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The Value Guru and the Case of the Vegetarian Guest

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I was talking to my friend Liza Burke the other day. She's Marketing Team Leader at our store in Memphis. Every year she sits at the Whole Foods Market holiday table and without fail she gets frantic hosts that just found out "my niece and her boyfriend are coming for a holiday meal and they are VEGETARIAN!" I thought it would be great to share Liza's story and her tips on the subject, so, without further ado, heeeerrrre's Liza!For years my adoring grandmother thought that the only thing a vegetarian could possibly eat was raw broccoli and plain pasta without any sauce. And after helping her make Thanksgiving dinner, I understood why. Everything had meat in it! The stuffing had giblets, the mashed potatoes were made with chicken stock and the green beans were made with ham. To her, meat was an essential seasoning. If you are in this boat, or simply don't know what to serve your vegetarian guest, let me lend a hand.

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For starters, realize that there's no reason to spend a fortune on serving one guest. I often see customers leaving with $50 worth of food just to feed the one vegetarian. It's not necessary. Vegetarian ingredients are budget friendly!Next, you will want to know exactly what "vegetarian" means to your specific guest(s). For example, "vegan" means not only no meat, but no dairy or honey either. The tricky thing is that some unlikely ingredients aren't vegan, such as some white sugars that are processed using animal bone. Even some soy and rice dairy alternatives have casein in them which is milk derived. If you are serving vegans, your best bet is to go with labels that say "vegan." We can help you find them!"Lacto ovo" is a type of vegetarian that doesn't eat meat, but does eat eggs and dairy. They are a breeze to serve because dishes such as mashed potatoes and many vegetable dishes are vegetarian friendly if you refrain from using animal-based ingredients or meat (including chicken broth!). If your secret family recipe includes meat ingredients, you may be able to set a small portion aside before adding those ingredients.Here are some quick tips for including vegetarian options in your holiday meal:Think about what you're already making. It is likely that most of your sides are or can be vegetarian/vegan friendly. No need to make a separate meal when yours can feed meat eaters and vegetarians alike!Visit wholefoodsmarket.com/recipes and check out The Whole Deal for some of the best vegetarian and vegan recipes you can find. All of our recipes are labeled for special diets and are searchable by category.Don't worry about our meal emulating yours. If you're having turkey and stuffing, don't think we have to have a turkey substitute and vegetarian stuffing. How about stuffed winter squash or vegetable lasagna instead?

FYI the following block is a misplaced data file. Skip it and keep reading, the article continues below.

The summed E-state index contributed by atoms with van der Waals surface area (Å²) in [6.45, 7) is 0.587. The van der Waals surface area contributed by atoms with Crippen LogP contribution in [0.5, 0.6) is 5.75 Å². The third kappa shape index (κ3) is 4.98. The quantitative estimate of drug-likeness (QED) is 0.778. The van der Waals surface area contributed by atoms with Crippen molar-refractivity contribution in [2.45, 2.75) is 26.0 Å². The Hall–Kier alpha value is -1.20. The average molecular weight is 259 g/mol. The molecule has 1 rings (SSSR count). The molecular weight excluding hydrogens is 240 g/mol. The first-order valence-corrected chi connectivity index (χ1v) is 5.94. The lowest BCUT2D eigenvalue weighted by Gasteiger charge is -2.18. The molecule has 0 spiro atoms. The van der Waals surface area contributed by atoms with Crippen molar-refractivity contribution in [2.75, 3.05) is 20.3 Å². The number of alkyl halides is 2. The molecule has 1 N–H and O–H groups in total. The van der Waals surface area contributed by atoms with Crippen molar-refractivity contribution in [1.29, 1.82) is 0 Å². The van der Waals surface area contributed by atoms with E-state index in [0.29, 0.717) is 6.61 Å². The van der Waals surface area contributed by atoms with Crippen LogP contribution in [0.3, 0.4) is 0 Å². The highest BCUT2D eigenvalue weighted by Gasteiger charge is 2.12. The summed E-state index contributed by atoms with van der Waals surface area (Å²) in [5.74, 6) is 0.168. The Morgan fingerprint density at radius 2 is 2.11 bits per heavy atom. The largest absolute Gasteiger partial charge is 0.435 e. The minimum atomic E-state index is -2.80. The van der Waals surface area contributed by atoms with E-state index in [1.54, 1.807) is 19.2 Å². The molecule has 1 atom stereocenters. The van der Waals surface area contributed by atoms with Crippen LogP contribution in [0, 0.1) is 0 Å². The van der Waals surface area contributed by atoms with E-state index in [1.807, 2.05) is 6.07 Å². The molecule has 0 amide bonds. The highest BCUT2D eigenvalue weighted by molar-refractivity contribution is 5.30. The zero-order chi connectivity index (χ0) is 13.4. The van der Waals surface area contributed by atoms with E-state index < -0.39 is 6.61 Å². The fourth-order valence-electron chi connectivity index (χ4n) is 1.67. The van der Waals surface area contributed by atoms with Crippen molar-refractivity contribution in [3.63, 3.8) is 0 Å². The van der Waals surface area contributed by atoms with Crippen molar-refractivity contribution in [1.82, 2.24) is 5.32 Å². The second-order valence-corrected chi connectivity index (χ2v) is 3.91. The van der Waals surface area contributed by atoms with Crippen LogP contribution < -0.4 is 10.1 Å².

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Think it through. Vegetarianism is generally a fundamental value for those who practice it. My grandmother was notorious for saying "oh you can eat this-it only has a little meat in it." If you use animal ingredients, be sure you let your vegetarian know. It's likely that they will taste it if you don't, and it could make them ill.Remember dessert! It's a classic oversight to forget the vegetarian at dessert time, and then feel like a bad host. Ask us for ideas. We even have vegan whipped cream.Try it! If you taste some of the vegetarian food you're creating, I assure you it will take some of the stigma out of it.Rely on us. As always, we're here to help you make your dinner delicious, affordable and suitable for all. Don't hesitate to ask. You're going to be the host/hostess with the mostest, no doubt about it.

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